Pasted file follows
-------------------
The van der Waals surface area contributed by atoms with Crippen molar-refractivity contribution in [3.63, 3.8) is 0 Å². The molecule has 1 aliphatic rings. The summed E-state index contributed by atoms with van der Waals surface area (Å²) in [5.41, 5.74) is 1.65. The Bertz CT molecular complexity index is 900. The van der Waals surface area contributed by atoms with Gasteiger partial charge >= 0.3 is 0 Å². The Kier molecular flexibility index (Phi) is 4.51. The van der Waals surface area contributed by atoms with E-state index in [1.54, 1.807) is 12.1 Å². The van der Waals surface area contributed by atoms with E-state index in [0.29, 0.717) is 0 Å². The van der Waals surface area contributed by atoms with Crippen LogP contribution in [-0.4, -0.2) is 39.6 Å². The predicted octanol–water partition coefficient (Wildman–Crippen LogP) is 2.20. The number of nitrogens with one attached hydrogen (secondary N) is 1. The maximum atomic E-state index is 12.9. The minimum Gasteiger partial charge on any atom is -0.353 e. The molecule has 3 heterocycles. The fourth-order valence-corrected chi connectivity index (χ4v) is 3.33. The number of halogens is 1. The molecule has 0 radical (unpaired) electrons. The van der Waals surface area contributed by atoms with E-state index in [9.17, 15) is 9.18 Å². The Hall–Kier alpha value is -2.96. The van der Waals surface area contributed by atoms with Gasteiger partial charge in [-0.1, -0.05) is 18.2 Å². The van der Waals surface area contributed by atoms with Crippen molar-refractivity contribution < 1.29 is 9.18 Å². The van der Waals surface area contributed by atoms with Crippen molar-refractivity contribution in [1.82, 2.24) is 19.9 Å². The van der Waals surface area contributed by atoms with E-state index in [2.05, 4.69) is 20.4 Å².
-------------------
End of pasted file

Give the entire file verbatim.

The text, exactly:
The van der Waals surface area contributed by atoms with Crippen molar-refractivity contribution in [3.63, 3.8) is 0 Å². The molecule has 1 aliphatic rings. The summed E-state index contributed by atoms with van der Waals surface area (Å²) in [5.41, 5.74) is 1.65. The Bertz CT molecular complexity index is 900. The van der Waals surface area contributed by atoms with Gasteiger partial charge >= 0.3 is 0 Å². The Kier molecular flexibility index (Phi) is 4.51. The van der Waals surface area contributed by atoms with E-state index in [1.54, 1.807) is 12.1 Å². The van der Waals surface area contributed by atoms with E-state index in [0.29, 0.717) is 0 Å². The van der Waals surface area contributed by atoms with Crippen LogP contribution in [-0.4, -0.2) is 39.6 Å². The predicted octanol–water partition coefficient (Wildman–Crippen LogP) is 2.20. The number of nitrogens with one attached hydrogen (secondary N) is 1. The maximum atomic E-state index is 12.9. The minimum Gasteiger partial charge on any atom is -0.353 e. The molecule has 3 heterocycles. The fourth-order valence-corrected chi connectivity index (χ4v) is 3.33. The number of halogens is 1. The molecule has 0 radical (unpaired) electrons. The van der Waals surface area contributed by atoms with E-state index in [9.17, 15) is 9.18 Å². The Hall–Kier alpha value is -2.96. The van der Waals surface area contributed by atoms with Gasteiger partial charge in [-0.1, -0.05) is 18.2 Å². The van der Waals surface area contributed by atoms with Crippen molar-refractivity contribution < 1.29 is 9.18 Å². The van der Waals surface area contributed by atoms with Crippen molar-refractivity contribution in [1.82, 2.24) is 19.9 Å². The van der Waals surface area contributed by atoms with E-state index in [2.05, 4.69) is 20.4 Å².